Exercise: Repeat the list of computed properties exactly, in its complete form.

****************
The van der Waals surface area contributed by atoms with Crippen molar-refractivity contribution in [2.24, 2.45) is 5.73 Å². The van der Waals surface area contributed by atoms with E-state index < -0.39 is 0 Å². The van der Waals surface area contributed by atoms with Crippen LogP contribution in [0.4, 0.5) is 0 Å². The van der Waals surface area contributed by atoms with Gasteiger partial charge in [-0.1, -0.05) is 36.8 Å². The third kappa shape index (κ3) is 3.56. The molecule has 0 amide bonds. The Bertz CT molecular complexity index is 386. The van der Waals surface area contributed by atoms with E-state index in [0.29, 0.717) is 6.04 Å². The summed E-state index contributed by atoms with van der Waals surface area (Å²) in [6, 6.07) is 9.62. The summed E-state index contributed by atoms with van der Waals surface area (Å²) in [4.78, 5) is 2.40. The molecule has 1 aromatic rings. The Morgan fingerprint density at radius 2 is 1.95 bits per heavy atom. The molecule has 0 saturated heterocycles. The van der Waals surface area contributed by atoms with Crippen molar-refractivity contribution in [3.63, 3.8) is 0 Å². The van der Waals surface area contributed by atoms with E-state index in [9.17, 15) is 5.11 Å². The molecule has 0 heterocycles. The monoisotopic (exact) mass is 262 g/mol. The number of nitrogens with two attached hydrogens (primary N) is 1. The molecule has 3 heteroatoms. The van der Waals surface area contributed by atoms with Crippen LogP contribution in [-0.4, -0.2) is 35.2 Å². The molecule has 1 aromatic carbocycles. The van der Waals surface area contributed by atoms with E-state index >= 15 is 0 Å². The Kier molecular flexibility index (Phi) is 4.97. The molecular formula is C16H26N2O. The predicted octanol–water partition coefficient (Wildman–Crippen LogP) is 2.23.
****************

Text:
The van der Waals surface area contributed by atoms with Crippen molar-refractivity contribution in [2.24, 2.45) is 5.73 Å². The van der Waals surface area contributed by atoms with E-state index < -0.39 is 0 Å². The van der Waals surface area contributed by atoms with Crippen LogP contribution in [0.4, 0.5) is 0 Å². The van der Waals surface area contributed by atoms with Gasteiger partial charge in [-0.1, -0.05) is 36.8 Å². The third kappa shape index (κ3) is 3.56. The molecule has 0 amide bonds. The Bertz CT molecular complexity index is 386. The van der Waals surface area contributed by atoms with E-state index in [0.29, 0.717) is 6.04 Å². The summed E-state index contributed by atoms with van der Waals surface area (Å²) in [6, 6.07) is 9.62. The summed E-state index contributed by atoms with van der Waals surface area (Å²) in [4.78, 5) is 2.40. The molecule has 1 aromatic rings. The Morgan fingerprint density at radius 2 is 1.95 bits per heavy atom. The molecule has 0 saturated heterocycles. The van der Waals surface area contributed by atoms with Crippen molar-refractivity contribution in [3.63, 3.8) is 0 Å². The van der Waals surface area contributed by atoms with E-state index in [9.17, 15) is 5.11 Å². The molecule has 0 heterocycles. The monoisotopic (exact) mass is 262 g/mol. The number of nitrogens with two attached hydrogens (primary N) is 1. The molecule has 3 heteroatoms. The van der Waals surface area contributed by atoms with Crippen LogP contribution in [-0.4, -0.2) is 35.2 Å². The molecule has 1 aromatic carbocycles. The van der Waals surface area contributed by atoms with E-state index >= 15 is 0 Å². The Kier molecular flexibility index (Phi) is 4.97. The molecular formula is C16H26N2O. The predicted octanol–water partition coefficient (Wildman–Crippen LogP) is 2.23.